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SCHULTZ: Charniele Herring, you know, I have to ask -- when you look
at the map and you see what the health care act is going to do when it goes
into full implementation in 2014, everything changes for women in this
DEL. CHARNIELE HERRING (D), VIRGINIA: Right.
SCHULTZ: And here are the Republicans saying that one of the first
things they`re going to do is repeal this, what they call, Obamacare. Are
they advocating for discrimination?
HERRNG: Certainly sounds like it, doesn`t it? And it`s really
shocking and sort of insulting to suggest that women can`t keep straight
which Republican candidate said what discriminatory statement, and trying
to put a bar between a woman and her access to health care. And as you
mentioned, equal access, that`s what`s key.
And it`s very insulting that the Republicans would think that women
cannot differentiate between two candidates.
SCHULTZ: Well, does the Romney camp right now, Charniele, have a
credibility problem with women? No matter who they put out there. He`s
got Nikki Haley saying that women don`t care about contraception.
How does that play? Will it be a game changer, in any way, shape, or
HERRING: I think, absolutely. And it`s really ironic that they put
that out there and say that women don`t care.
It shows you a couple of things. One, they`re out of touch with
women, and I`m surprised that a woman would say such a thing. And two,
women can you not and appreciate and analyze health care at the same time
that they talk about the economy.
And what better way to have a good, strong economy than for women who
have access to health care so that they can be healthy and that we have
healthy workers in our economy. They all go together. And for them to
parse them out makes absolutely no sense, and won`t make sense to the
SCHULTZ: I have to say, Ruth, I have never seen either political
party alienate a portion of voters in this country the way the Republicans
are doing it right now with women. I mean, Romney supporters are making
the case that they`re going to be able to get women voters back, and
they`re going to fix this gender gap, because the economy is more important
than women`s health care.
Is it fixable? Howard Dan just told us in the last block that it`s
something that they can`t fix. What do you think?
CONNIFF: They cannot fix it, Ed. They cannot fix it, because it`s
not just the rhetoric -- although that was pretty darned stunning, about
eliminating Planned Parenthood and just supporting the idea that you go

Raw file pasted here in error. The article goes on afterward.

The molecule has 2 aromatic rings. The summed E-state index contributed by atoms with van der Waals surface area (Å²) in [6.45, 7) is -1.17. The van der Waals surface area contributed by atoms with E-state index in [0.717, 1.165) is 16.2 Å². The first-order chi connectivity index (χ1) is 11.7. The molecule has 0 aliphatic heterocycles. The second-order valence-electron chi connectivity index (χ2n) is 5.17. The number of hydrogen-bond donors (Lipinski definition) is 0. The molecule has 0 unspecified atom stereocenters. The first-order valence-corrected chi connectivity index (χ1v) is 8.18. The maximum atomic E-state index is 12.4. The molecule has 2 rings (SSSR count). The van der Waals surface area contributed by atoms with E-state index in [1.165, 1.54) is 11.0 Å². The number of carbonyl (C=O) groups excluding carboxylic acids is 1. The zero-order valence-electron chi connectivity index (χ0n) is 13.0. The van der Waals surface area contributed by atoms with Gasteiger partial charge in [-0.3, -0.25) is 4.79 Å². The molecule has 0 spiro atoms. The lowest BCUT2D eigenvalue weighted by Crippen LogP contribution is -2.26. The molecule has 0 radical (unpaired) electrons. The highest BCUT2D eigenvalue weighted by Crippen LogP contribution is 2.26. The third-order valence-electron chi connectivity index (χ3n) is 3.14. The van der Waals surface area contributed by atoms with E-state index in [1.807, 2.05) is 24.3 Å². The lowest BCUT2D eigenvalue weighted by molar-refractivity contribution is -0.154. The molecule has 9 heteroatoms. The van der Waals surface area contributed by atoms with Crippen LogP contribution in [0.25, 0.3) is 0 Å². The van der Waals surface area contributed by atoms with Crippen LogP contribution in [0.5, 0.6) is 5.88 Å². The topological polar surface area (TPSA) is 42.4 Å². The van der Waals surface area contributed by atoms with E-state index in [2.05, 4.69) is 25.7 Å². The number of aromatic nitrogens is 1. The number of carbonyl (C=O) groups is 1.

down to the corner pharmacy and maybe your pharmacist should decide if you
get your prescription. Maybe your boss should decide whether he thinks you
ought to get birth control? That`s not fixable.
Also, women are losing access to health care -- thanks to these guys.
I mean, you know, look at Governor Rick Perry in Texas, there are Planned
Parenthood clinics closing. They are the only provider of health care to
60 percent of the women they serve. They are going away and these women
are getting no health now.
And this is not about to wrap up. And on the economic issue, these
guys are for the Paul Ryan budget plan? Well, guess who that hurts the
most? If women care about economics, they want to keep things like
Medicaid, Medicare, tuition assistance for their kids to go to college.
It`s a big loser, Ed.
SCHULTZ: Delegate Herring, if it is the economy, more important to
women than women`s health care, it would seem to me that Mitt Romney and
the Republicans would be advocating for equal pay in the workplace,
HERRING: Absolutely. You would think they would. And, you know, you
mentioned equal pay in the workplace. It was President Obama who made it
clear to all women, and the nation, that he believes in the economy and
equity in the workplace. His first act, the first bill he signed was the
Fair Pay Act, the Lilly Ledbetter Fair Pay Act.
So we know where the president stands. But this wishy-washy -- well,
we`re going to see the real Mitt Romney in the general election, doesn`t
play out. It makes no sense.
You would think that he would talk about equity during the primary
process, as well as the general election. It`s too late to start talking
about it. It obviously was not part of his agenda.
SCHULTZ: Ruth Conniff and Delegate Charniele Herring -- great to have
you with us tonight. Thanks so much.
HERRING: Thank you.
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